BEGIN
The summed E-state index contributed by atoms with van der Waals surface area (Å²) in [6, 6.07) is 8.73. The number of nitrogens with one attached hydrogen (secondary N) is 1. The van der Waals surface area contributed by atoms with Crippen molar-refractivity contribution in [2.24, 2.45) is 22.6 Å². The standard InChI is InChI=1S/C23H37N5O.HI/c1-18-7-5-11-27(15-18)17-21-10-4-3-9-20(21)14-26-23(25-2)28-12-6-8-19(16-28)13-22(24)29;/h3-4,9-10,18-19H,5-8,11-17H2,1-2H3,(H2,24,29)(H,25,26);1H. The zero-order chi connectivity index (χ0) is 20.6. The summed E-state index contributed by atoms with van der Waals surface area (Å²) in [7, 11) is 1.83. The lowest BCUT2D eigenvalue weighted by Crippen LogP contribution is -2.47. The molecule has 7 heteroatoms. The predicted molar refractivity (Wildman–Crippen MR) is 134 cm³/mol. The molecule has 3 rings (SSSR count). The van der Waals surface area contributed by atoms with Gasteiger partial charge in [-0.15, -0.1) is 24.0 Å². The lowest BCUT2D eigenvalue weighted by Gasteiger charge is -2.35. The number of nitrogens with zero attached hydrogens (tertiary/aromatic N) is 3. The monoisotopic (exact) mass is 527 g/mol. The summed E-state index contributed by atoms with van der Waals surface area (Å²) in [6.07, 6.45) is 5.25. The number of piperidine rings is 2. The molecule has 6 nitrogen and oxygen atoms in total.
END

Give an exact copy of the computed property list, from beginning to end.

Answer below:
The summed E-state index contributed by atoms with van der Waals surface area (Å²) in [6, 6.07) is 8.73. The number of nitrogens with one attached hydrogen (secondary N) is 1. The van der Waals surface area contributed by atoms with Crippen molar-refractivity contribution in [2.24, 2.45) is 22.6 Å². The standard InChI is InChI=1S/C23H37N5O.HI/c1-18-7-5-11-27(15-18)17-21-10-4-3-9-20(21)14-26-23(25-2)28-12-6-8-19(16-28)13-22(24)29;/h3-4,9-10,18-19H,5-8,11-17H2,1-2H3,(H2,24,29)(H,25,26);1H. The zero-order chi connectivity index (χ0) is 20.6. The summed E-state index contributed by atoms with van der Waals surface area (Å²) in [7, 11) is 1.83. The lowest BCUT2D eigenvalue weighted by Crippen LogP contribution is -2.47. The molecule has 7 heteroatoms. The predicted molar refractivity (Wildman–Crippen MR) is 134 cm³/mol. The molecule has 3 rings (SSSR count). The van der Waals surface area contributed by atoms with Gasteiger partial charge in [-0.15, -0.1) is 24.0 Å². The lowest BCUT2D eigenvalue weighted by Gasteiger charge is -2.35. The number of nitrogens with zero attached hydrogens (tertiary/aromatic N) is 3. The monoisotopic (exact) mass is 527 g/mol. The summed E-state index contributed by atoms with van der Waals surface area (Å²) in [6.07, 6.45) is 5.25. The number of piperidine rings is 2. The molecule has 6 nitrogen and oxygen atoms in total.